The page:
COON RAPIDS, Minn. — Outside the River North Apartments in Coon Rapids, senior citizens held signs that didn’t mince words, calling out the building’s developer for rent hikes that are forcing some to move.
“They’ll milk us for every cent they can get,” said organizer Jan Bragelman, a resident at the building.
The developer, Dominium, is based in Minnesota but boasts that it is one of the nation’s leading developers of affordable housing. The company uses federal tax credits to build.
This year, they are raising rents 12.5 percent at their Twin Cities-area properties – many of which are home to lower-income senior residents.
“They know we cannot absorb this rent increase,” Bragelman said.
Residents call for change in federal housing rules
She and the others picketing on a hot summer day vowed to keep putting pressure on Dominium and their elected leaders.
The residents are calling for changes to the federal Low Income Housing Tax Credit (LIHTC) program to protect renters on fixed incomes.
Under the LIHTC rules, Dominium sets rents based on a formula determined by the Area Median Income – or AMI.
Renters in the tax credit properties can typically only make 60 percent of an AMI, with developers forced to cap rents at 30 percent of that AMI limit.
The AMI is calculated every year, and each time it goes up, so can the rent. Though nothing in the program rules requires landlords to increase it.
This year in the metro, the AMI went up 12.5 percent, more than double the social security increase of 5.9 percent.
For some residents, that increase adds up to nearly $200 more per month.
“We were forced to move,” said River North residents Mike and Gail Miller.
Dominium has said it is following the law with the rent hikes.
Dominium rent hikes more aggressive
But records reviewed by KARE 11 Investigates reveal that Dominium has been far more aggressive than other housing providers when it comes to rent increases.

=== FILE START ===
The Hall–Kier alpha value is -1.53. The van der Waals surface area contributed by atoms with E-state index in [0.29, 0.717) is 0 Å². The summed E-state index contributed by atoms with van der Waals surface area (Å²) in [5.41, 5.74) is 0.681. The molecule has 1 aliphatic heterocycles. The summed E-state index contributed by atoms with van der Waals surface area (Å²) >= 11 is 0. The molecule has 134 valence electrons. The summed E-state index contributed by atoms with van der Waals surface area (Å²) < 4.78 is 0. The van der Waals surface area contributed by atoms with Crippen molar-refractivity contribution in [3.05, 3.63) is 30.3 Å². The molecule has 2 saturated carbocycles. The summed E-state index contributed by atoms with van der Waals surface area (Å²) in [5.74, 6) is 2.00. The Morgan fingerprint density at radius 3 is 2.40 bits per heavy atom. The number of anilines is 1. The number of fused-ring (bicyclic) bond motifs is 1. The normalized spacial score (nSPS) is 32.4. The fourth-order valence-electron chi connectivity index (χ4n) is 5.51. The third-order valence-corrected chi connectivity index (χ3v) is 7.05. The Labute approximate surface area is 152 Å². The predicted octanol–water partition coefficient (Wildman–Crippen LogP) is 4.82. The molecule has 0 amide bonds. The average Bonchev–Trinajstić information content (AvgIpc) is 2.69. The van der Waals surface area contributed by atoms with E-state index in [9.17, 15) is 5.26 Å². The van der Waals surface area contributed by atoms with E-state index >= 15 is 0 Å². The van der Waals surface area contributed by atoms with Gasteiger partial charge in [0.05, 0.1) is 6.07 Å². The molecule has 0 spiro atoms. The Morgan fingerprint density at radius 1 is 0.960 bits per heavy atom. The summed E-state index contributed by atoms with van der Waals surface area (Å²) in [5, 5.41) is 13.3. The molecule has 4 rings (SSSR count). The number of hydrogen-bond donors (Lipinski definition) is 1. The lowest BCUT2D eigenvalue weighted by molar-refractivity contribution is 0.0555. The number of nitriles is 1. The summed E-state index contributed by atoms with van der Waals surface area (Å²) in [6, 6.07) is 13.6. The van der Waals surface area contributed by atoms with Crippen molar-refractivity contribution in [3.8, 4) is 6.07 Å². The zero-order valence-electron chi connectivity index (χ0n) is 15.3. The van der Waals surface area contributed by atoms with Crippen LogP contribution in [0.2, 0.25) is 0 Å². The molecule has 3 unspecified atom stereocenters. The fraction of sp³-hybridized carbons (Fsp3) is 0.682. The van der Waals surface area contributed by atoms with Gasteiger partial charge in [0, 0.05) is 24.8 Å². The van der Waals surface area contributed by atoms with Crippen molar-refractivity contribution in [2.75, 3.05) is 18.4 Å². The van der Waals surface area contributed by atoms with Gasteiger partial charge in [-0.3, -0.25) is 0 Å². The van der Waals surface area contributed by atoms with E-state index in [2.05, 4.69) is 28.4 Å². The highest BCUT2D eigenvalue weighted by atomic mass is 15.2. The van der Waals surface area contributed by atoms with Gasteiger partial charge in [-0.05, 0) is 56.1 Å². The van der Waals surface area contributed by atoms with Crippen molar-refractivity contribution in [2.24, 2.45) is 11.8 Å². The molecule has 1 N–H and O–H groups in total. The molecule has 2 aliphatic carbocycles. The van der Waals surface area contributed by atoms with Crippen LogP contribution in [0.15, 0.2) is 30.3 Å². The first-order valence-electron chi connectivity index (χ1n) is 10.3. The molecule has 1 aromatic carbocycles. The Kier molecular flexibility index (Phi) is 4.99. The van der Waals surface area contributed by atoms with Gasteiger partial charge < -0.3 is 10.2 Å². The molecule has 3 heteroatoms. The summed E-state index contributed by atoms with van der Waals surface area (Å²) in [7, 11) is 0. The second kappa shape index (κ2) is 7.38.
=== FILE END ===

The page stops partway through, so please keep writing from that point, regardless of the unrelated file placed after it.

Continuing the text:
KARE 11 obtained a Minnesota Housing Finance Agency analysis showing Dominium’s rent increases were on average twice as high as other senior housing over the past eight years.
Coon Rapids City Councilor Kari Rehrauer attended the protest and said she was looking into ways local officials could help.
“To call it affordable feels like false advertising,” she said.
State governments administer the program and can add requirements before approving LIHTC credits,
However, the base rules for the tax credits are set by HUD and don’t make any distinction between low income housing for working people and those on fixed incomes as many senior citizens are.
Congressman Dean Phillips (D-MN) sent a letter to HUD asking the agency to investigate the issue and “look at changes that might better protect renters, especially those on fixed incomes.”
The seniors also met with Senator Amy Klobuchar (D-MN).
Bragelman and a coalition of renters at Dominium apartments throughout the metro have vowed to keep fighting until the rules change and companies that seek tax cuts are held accountable.
“We’re putting politicians on notice – this is a voting year and us seniors are mad,” Bragelman said.
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